Editor's note: This article has been updated to reflect that the SEW Coalition meets on the second Monday of the month.

A group of Tri-Lakes community residents have banded together to form the Social and Emotional Wellness Coalition in an effort to stimulate conversation on the topic of youth mental health in the area.

Last year, Sheli Gray, a congregant at the Tri-Lakes United Methodist Church, felt hopeless in the aftermath of two student suicides in the area.

“I was heartbroken that our youth were hurting badly enough to believe that ending their lives was the best solution to their problems,” she said. “I realized that I couldn’t identify the signs of mental illness or whether my own daughters were struggling with thoughts of suicide.”

Gray wanted to take a step forward. In her email to two church friends, Sam Hastings and Nancy Fritzsche, she asked, “what can I do? I want to do something.”

Those words sparked a movement in the Tri-Lakes community. The suicide rate was rising, and Gray thought it was time to do something.

“It’s shockwaves through everyone, but you just feel like it’s almost like we’re in the cycle of this happens, we react and then we sort of move on,” said Sam Hastings, director of youth ministry and communications at TLUMC. “And then it happens again.”

Hastings was a part of a mental health coalition in Fort Collins before moving back to the Tri-Lakes area in 2016. Using that program as a guideline, the group got to work, and the SEW Coalition was born.

TLUMC connected with Heather Pelser, the Suicide Prevention Coordinator for El Paso and Pueblo counties. She introduced them to likeminded people at Lewis-Palmer School District 38 and Lewis-Palmer High School, including LPHS principal Bridget O’Connor, who oversees the school’s chapter of Sources of Strength, a nationally recognized, evidence-based suicide prevention program.

“We got together and brainstormed how we can come together as a community and try to solve it and work together,” O’Connor said. “We really wanted to coordinate all of our efforts, because our ultimate goal is that we don’t lose another youth in the community.”

The official public SEW Coalition meeting was held in April. Nearly 40 people attended.

“SEW Coalition continues to grow each month, gathering new parents, students, counselors and community activists,” Gray said.

While the coalition is still in its beginning stages, the group has created a mission statement and four work groups, which are all work toward creating goals and achieving their mission: to ensure that youth in the community who need mental health support will be seen and heard.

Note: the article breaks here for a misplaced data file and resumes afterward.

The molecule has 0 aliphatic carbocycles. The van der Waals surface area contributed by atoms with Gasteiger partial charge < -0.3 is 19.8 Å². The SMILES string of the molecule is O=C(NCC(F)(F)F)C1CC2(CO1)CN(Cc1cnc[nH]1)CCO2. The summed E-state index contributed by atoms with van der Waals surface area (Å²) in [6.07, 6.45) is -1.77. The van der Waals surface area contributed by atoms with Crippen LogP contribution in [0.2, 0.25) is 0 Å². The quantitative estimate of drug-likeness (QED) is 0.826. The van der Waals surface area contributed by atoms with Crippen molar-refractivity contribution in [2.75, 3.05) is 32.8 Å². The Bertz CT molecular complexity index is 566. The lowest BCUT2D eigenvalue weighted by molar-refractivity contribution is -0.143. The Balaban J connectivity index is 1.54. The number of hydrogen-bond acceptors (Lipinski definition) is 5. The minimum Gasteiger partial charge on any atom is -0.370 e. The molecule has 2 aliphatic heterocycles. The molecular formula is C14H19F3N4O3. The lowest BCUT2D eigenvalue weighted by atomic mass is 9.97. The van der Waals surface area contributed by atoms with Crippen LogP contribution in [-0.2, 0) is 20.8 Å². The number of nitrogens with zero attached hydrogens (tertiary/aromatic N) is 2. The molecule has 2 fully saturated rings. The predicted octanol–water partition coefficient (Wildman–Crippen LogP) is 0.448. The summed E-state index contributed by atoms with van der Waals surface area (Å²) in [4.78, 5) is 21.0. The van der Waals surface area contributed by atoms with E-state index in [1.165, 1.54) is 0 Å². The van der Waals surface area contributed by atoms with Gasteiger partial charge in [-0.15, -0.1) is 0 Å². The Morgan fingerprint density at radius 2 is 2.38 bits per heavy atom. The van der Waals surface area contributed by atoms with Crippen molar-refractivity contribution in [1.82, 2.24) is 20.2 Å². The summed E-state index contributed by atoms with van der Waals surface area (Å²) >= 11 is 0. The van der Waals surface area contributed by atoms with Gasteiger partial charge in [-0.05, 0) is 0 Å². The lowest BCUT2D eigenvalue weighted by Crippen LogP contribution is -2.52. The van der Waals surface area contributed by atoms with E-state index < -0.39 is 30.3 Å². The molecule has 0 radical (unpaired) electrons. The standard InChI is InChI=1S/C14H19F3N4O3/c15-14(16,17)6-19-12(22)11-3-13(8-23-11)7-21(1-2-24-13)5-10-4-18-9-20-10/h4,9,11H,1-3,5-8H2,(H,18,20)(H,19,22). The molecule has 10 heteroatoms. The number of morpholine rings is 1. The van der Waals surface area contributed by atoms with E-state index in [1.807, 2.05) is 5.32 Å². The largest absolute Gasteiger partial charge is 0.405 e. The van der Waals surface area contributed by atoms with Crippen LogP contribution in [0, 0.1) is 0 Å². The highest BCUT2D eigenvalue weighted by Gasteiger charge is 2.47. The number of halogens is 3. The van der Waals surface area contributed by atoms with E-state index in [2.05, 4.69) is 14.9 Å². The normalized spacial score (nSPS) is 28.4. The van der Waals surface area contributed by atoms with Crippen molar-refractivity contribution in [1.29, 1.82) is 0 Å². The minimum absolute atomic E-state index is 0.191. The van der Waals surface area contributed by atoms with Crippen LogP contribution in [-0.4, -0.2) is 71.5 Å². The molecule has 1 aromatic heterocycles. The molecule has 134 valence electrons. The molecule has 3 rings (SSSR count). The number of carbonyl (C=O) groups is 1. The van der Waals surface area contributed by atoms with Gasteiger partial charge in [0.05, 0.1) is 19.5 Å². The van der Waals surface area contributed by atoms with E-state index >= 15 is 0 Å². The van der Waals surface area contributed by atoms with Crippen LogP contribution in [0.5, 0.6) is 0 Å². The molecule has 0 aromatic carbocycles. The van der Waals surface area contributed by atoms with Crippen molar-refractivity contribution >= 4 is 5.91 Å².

“I’ve just been blown away by how receptive people have been toward us,” Hastings said, “because I think everyone realizes the issue, but people really want to get on board to try to do something. And what we really are trying to do is to coordinate those efforts.”

Each meeting starts with an introduction of new faces and a feature presentation from a local organization involved in providing mental health services. Everyone then breaks into the four work groups for 45 minutes to brainstorm and create a plan for their topics.

Some projects in the works involve the creation of a database of mental health services offered in the area — including mapping them geographically and in terms of the services they offer and costs. Upon completion of the project, the SEW Coalition hopes to show all mental health services offered from Northgate/Air Force Academy area up to Castle Rock.

“We’re really going to accomplish something. We’re not going to just talk about it,” said Nancy Fritzsche, TLUMC’s education director.

Anyone interested in lending a hand to the cause is welcome to attend the SEW Coalition meetings. They are held from 6:30-8 p.m. on the second Monday of every month in the Distance Learning Lab at Lewis-Palmer High School, 1300 Higby Road, Monument (80132). To learn more, visit tlumc.org/outreach/social-emotional-wellness-sew-coalition.

“My hope is that through our work as a coalition, we can end the stigma of mental illness in our community while improving access to care,” Gray said. “Above all, I hope that we can empower young people with the social emotional skills they need to thrive in this world, knowing that they are supported and loved.”

If you or someone you know needs help, call the 24-hour National Suicide Prevention Hotline at 1-800-273-8255. You can also text National Alliance on Mental Illness Crisis Hotline: Text NAMI to 741-741 to speak with someone anytime 24/7. Locally, Pikes Peak Suicide Prevention offers a crisis line and community group. Call 1-844-493-TALK or text TALK to 38255 to speak with someone.

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